Step 6: How to play in the “in-between”
Saoirse Ronan: “There were quite a lot of scenes on my own in the in-between. We actually did go on location in New Zealand, which was beautiful, a great experience. But when we used blue screen, there were different things that they figured out would help me. Of course, how well written the script was. Really, most of what I needed was in the script already. We would also play music during the day, during the shots. Music that would reflect the mood of the scene, which would help so much. Pete would talk to during takes as well, describing what was around me. I never really felt like I was alone, because I had my guardian angel there [looks at Peter Jackson] … and I loved New Zealand, very similar to Ireland. One of my favorite places to shoot and visit. I’d move there.”

“For me, there was always one scene that stuck out I got very emotional with, where I was drowned in the scene for quite a long time: It was the barley field scene towards the end in which Mr. Harvey’s victims come to take Susie to heaven. One of my favorite scenes in the film and definitely my favorite to shoot. It was so emotional and touching.”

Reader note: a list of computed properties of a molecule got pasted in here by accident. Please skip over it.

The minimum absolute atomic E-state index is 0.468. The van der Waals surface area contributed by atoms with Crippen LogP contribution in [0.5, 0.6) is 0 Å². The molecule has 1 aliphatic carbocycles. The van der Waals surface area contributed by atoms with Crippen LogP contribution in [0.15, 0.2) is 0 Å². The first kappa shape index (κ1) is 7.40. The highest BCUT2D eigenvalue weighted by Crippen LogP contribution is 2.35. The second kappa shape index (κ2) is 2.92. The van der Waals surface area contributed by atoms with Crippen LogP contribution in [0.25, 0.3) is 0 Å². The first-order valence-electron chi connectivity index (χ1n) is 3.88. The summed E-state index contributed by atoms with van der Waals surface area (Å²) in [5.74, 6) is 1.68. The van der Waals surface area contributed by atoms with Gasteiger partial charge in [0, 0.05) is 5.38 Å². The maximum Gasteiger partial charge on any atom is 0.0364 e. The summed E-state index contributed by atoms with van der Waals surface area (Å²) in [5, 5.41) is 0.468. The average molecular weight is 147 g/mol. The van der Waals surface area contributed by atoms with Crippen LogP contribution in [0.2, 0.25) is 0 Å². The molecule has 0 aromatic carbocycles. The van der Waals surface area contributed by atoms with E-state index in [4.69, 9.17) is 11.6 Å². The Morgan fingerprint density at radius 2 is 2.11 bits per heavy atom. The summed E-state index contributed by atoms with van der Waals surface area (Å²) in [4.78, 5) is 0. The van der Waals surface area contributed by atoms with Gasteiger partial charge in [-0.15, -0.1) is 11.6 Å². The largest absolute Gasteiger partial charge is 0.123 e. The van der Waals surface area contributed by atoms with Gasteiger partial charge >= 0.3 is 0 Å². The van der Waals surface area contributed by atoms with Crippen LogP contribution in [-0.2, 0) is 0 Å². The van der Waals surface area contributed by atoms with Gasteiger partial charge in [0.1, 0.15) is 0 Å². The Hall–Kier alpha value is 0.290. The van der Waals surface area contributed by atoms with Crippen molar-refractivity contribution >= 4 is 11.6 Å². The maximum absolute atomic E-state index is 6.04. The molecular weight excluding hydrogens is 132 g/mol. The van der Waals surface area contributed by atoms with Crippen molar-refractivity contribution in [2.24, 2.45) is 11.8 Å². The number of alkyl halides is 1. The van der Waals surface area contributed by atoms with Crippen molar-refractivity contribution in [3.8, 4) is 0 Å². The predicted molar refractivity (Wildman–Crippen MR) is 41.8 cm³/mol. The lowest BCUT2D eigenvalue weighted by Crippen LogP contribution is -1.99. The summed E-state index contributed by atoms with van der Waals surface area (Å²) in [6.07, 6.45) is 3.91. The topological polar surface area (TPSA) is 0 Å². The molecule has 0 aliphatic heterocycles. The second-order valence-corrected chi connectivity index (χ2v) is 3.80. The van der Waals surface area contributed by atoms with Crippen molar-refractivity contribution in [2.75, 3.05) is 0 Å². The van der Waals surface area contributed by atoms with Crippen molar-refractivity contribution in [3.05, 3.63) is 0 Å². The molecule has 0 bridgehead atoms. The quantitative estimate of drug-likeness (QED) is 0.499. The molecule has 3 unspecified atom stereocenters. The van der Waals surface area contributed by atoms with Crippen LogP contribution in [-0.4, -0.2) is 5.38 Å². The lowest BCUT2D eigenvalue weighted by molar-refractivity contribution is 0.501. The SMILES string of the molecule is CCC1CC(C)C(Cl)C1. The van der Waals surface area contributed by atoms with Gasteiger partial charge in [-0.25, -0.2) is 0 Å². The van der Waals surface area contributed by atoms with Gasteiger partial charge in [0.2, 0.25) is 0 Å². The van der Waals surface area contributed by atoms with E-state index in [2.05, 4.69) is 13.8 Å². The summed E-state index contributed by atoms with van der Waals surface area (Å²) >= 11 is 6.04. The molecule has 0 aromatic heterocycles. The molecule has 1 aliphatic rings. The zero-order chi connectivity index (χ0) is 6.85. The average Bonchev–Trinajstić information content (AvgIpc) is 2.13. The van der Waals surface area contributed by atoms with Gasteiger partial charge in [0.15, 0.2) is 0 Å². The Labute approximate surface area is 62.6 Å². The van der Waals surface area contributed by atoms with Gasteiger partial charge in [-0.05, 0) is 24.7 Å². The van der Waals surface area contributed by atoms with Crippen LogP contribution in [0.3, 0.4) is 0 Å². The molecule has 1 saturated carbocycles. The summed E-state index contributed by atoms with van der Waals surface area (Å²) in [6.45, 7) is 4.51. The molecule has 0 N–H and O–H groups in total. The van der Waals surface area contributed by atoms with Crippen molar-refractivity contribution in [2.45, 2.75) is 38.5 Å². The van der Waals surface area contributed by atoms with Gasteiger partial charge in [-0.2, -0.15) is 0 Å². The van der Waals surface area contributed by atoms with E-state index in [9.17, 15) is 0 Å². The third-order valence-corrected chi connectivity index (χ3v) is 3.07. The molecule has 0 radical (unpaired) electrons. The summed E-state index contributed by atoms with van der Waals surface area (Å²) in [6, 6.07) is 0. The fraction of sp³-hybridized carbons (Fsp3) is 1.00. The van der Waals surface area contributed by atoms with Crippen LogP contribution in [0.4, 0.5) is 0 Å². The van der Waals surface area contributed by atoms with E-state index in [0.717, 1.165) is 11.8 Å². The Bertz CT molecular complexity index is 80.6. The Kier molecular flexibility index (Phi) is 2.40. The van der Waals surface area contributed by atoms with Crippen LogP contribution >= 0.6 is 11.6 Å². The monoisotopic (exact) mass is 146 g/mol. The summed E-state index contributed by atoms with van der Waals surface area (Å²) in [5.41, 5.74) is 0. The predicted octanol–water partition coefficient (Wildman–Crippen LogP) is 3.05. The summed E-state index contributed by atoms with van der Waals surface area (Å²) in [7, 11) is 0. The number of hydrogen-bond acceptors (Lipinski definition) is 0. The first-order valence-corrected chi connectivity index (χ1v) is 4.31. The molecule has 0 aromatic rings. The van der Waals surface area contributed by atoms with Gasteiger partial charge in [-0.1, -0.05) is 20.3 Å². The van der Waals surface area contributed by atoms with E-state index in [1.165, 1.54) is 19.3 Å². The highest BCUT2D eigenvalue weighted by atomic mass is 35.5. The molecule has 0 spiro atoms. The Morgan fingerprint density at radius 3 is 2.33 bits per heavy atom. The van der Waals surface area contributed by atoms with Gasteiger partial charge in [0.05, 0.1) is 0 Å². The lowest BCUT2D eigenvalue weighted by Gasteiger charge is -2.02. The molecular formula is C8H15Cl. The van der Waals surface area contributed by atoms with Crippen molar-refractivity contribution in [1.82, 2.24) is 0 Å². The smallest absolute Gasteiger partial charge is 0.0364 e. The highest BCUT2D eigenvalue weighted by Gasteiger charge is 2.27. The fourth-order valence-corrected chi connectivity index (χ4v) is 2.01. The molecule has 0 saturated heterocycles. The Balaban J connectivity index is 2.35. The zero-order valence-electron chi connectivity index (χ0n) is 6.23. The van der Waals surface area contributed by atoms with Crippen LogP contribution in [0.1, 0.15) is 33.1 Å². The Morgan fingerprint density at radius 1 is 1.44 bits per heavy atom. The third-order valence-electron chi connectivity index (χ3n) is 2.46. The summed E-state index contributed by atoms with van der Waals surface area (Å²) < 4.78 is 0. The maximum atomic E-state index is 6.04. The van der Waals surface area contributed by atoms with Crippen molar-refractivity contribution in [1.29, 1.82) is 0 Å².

Step 7: How to believe in the afterlife
Jackson: “I think everyone has their own points of view about it. We didn’t want to make a film that cast judgment on people’s religious beliefs because that wasn’t at all the motivation for making the movie … all religion aside, I do think that there is some energy we do have inside us. I have experienced a couple of people that have been close to me dying, and I held their hand and there is a feeling that when someone passes on, that they leave. There’s a sense of departure that’s very, very strong.  And it’s been so strong that it leads me to believe there’s a form of energy inside us that continues to survive. Physics tells us that the energy cannot be destroyed, it has to go somewhere. It doesn’t evaporate.”